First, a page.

Stephanie Nnamani



If there was a singular word in the dictionary that could perfectly and wholly detail Stephanie Nnamani’s work, it’d be the word SUN. Warmth. Yellow. Orange. Energy. Light. All things that you feel and see each time you lay your eyes on her photographs. It was my very early Tumblr days–think 2010–that I was first graced with Stephanie and her artistry. I was particularly fascinated with Nnamani’s aptitude for self-portraits, as everything from her angles to the emotion she evoked dazzled me. It was then that I realized one noteworthy thing: her gift represents a much deeper calling. It represents healing and restoration for both her and her audience.


Your photography style is unlike anything I've seen. There is a sense of warmth I automatically feel when I see your work, especially your self-portraits. How did you break into photography and develop your style? 

I fell into photography through self-portraiture. At the time, I didn't know there was a term encompassing my practice. I simply moved on and with the desire to reach myself and share whatever that meant; entailed. I recall a time where I forgot the Sun. I forgot its warmth, its shine–everything. I came home for the first time in 2013 since leaving 13 years prior. That trip, very literally, saved my life. I found the color, orange, pulling me in. I had believed it to be a newfound fondness. But after encountering childhood pictures of me dressed in Orange, it became clear that healing, for me, meant connecting and consequently living as that child I once was. I began responding to colors that seemed to bring me back to myself; my lovely self; my full self. I obsessed over them and still do. Orange being at the center. I find I work in a way that communicates: because I forgot the Sun, I don't want anyone else to. 

How does your strong academic background influence your artistic decisions, if at all?

My academic background is primarily in the social sciences. With Psychology as one of my majors and Communication Studies as my minor. Balancing academia and creativity required I essentially marry my interests. I find that I nurse and nurture my psychological health through strengthening the exchange between me and my work. Like the aforementioned response stated, color is central to this. I always try to communicate to people that I see myself as an artist and a scientist. I enjoy how both disciplines collude to reveal the essence of human Being and interaction. 

As creatives, it's very easy to be scattered and to abandon order. Creativity is very primal I believe. It performs as a means for survival. When we operate as a means to survive, it can translate as....erratic. This practice is amiss in academia. Academia requires process and order that is critical; prescriptive. Sometimes, for art to make sense, it needs a proper dose of order and of allowing an idea to come into full form before delving into another. This is what academia teaches me about creativity.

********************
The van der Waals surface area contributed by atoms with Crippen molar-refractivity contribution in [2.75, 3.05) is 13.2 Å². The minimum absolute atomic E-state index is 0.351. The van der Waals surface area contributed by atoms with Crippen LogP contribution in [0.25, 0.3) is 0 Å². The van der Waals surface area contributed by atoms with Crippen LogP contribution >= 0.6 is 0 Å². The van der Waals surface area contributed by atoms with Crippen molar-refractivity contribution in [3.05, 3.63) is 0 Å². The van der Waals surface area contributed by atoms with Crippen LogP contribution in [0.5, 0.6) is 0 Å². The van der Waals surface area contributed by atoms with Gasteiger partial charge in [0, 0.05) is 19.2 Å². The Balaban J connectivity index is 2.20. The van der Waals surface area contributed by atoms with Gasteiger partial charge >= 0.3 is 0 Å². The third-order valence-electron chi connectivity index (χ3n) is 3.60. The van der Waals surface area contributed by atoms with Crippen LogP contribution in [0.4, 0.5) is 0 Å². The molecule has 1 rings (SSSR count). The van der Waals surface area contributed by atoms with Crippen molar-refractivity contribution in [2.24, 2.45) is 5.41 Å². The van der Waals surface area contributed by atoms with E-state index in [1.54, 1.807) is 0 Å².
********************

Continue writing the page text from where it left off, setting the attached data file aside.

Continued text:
As your craft, what does photography mean to you? 

Photography means I never run out of ways of communicating my being. Because there are so many, so many layers. Photography affords me that. 

How do your life experiences and culture aid in coloring your work? 

I try to recreate memories through color. I find so much satisfaction in looking at work and seeing my truth boldly represented. My culture is one traditionally of modesty. It is also very musical–to me. Partly why I obsess over rhythm and urge others to find theirs and fall in. 

I began responding to colors that seemed to bring me back to myself; my lovely self; my full self. I obsessed over them and still do. Orange being at the center. I find I work in a way that communicates: because I forgot the Sun, I don’t want anyone else to. 
— Stephanie

Think about the first time you had a "dream" until now. I'm sure your life path has changed and gone in directions that you couldn't have imagined, in both good and bad ways. With this happening, how have you not allowed your circumstances to alter your dreams or make you forget about them?  

 When I first began, it was my first, maybe second semester in college. I was so heavily invested in my dream despite the challenges that were placed in front of me. I poured myself in to the point my academics came to suffer. Which was difficult for me, because I pride myself on simply being able to perform well, in most things. Especially the things I am most passionate about. I had reached a point where opportunities began presenting themselves. None of which I could seize because, well, I was not authorized to work in the US. 

Years passed and I convinced myself I had to keep creating. Eventually, it *has* to pay off. Today, I am grateful that I kept my commitment; that I continued to respond creatively. It inspired me to go back to school shortly before my papers finally processed. It even expanded my area of interest from simply psychology–and for a short stint, media design–to business administration and communication studies. I could see the value, again, in wanting to better oneself. I am grateful things did not pan out how most may consider ideal. I struggled and I struggled to come fully into the truth that absolutely nothing stands in my way. 

What's your biggest piece of advice to anyone on their life and dream path? 

I think it is vital that we commit to trusting the story we want to tell and allow it to move us. The work is the only thing capable of moving us. And others. 

How do you DREAM IN HD?

I tell myself that my parents did not bring neither me or my siblings here in vain. They did not bring us this far for it not to be fruitful. And surely I did not come this far to simply come this far. 

Follow Stephanie on Instagram @tefftheory and check out Teff Theory

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By: Maricia Josephs, Founder and EIC of DREAM IN HD | Photography: Stephanie Nnamani